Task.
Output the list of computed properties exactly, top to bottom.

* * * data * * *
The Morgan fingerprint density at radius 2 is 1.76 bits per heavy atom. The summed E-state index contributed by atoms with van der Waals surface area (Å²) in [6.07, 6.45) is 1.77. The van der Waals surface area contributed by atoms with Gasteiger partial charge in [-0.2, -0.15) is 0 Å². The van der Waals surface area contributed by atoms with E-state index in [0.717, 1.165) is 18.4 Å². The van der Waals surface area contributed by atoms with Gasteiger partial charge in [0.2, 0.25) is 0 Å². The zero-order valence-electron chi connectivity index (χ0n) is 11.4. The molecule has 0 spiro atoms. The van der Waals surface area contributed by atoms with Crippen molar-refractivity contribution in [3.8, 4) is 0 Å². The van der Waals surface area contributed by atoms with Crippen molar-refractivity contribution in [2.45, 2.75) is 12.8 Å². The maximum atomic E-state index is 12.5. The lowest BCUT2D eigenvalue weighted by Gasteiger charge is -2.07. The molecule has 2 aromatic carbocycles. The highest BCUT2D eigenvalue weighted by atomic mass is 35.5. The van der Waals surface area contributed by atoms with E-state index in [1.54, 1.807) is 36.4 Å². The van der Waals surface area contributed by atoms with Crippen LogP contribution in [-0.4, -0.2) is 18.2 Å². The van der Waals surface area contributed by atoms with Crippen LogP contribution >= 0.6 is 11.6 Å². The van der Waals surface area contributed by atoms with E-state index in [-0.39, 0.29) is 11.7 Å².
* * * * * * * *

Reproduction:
The Morgan fingerprint density at radius 2 is 1.76 bits per heavy atom. The summed E-state index contributed by atoms with van der Waals surface area (Å²) in [6.07, 6.45) is 1.77. The van der Waals surface area contributed by atoms with Gasteiger partial charge in [-0.2, -0.15) is 0 Å². The van der Waals surface area contributed by atoms with E-state index in [0.717, 1.165) is 18.4 Å². The van der Waals surface area contributed by atoms with Gasteiger partial charge in [0.2, 0.25) is 0 Å². The zero-order valence-electron chi connectivity index (χ0n) is 11.4. The molecule has 0 spiro atoms. The van der Waals surface area contributed by atoms with Crippen molar-refractivity contribution in [3.8, 4) is 0 Å². The van der Waals surface area contributed by atoms with Crippen molar-refractivity contribution in [2.45, 2.75) is 12.8 Å². The maximum atomic E-state index is 12.5. The lowest BCUT2D eigenvalue weighted by Gasteiger charge is -2.07. The molecule has 2 aromatic carbocycles. The highest BCUT2D eigenvalue weighted by atomic mass is 35.5. The van der Waals surface area contributed by atoms with E-state index in [1.54, 1.807) is 36.4 Å². The van der Waals surface area contributed by atoms with Crippen LogP contribution in [-0.4, -0.2) is 18.2 Å². The van der Waals surface area contributed by atoms with Crippen LogP contribution >= 0.6 is 11.6 Å². The van der Waals surface area contributed by atoms with E-state index in [-0.39, 0.29) is 11.7 Å².